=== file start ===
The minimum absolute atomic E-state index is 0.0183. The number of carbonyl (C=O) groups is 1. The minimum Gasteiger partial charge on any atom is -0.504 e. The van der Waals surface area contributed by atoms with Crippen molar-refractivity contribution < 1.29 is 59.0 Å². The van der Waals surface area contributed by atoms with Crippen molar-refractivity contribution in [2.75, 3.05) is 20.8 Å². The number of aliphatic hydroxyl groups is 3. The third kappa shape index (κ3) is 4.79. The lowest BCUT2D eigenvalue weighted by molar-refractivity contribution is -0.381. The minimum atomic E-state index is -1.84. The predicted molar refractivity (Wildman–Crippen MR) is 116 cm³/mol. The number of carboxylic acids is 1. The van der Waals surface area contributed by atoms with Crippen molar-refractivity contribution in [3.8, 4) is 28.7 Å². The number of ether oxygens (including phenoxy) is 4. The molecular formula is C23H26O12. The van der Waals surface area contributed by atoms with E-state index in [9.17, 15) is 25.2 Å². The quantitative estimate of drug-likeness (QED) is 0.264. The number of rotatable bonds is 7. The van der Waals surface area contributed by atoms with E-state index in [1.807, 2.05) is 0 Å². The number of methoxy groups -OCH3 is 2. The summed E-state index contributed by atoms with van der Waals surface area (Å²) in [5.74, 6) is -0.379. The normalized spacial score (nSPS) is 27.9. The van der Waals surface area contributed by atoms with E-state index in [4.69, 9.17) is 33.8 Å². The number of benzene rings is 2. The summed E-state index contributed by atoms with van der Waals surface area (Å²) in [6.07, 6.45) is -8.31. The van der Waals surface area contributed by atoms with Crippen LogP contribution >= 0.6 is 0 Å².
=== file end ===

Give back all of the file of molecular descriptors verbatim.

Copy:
The minimum absolute atomic E-state index is 0.0183. The number of carbonyl (C=O) groups is 1. The minimum Gasteiger partial charge on any atom is -0.504 e. The van der Waals surface area contributed by atoms with Crippen molar-refractivity contribution < 1.29 is 59.0 Å². The van der Waals surface area contributed by atoms with Crippen molar-refractivity contribution in [2.75, 3.05) is 20.8 Å². The number of aliphatic hydroxyl groups is 3. The third kappa shape index (κ3) is 4.79. The lowest BCUT2D eigenvalue weighted by molar-refractivity contribution is -0.381. The minimum atomic E-state index is -1.84. The predicted molar refractivity (Wildman–Crippen MR) is 116 cm³/mol. The number of carboxylic acids is 1. The van der Waals surface area contributed by atoms with Crippen molar-refractivity contribution in [3.8, 4) is 28.7 Å². The number of ether oxygens (including phenoxy) is 4. The molecular formula is C23H26O12. The van der Waals surface area contributed by atoms with E-state index in [9.17, 15) is 25.2 Å². The quantitative estimate of drug-likeness (QED) is 0.264. The number of rotatable bonds is 7. The van der Waals surface area contributed by atoms with E-state index in [1.807, 2.05) is 0 Å². The number of methoxy groups -OCH3 is 2. The summed E-state index contributed by atoms with van der Waals surface area (Å²) in [5.74, 6) is -0.379. The normalized spacial score (nSPS) is 27.9. The van der Waals surface area contributed by atoms with E-state index in [4.69, 9.17) is 33.8 Å². The number of benzene rings is 2. The summed E-state index contributed by atoms with van der Waals surface area (Å²) in [6.07, 6.45) is -8.31. The van der Waals surface area contributed by atoms with Crippen LogP contribution >= 0.6 is 0 Å².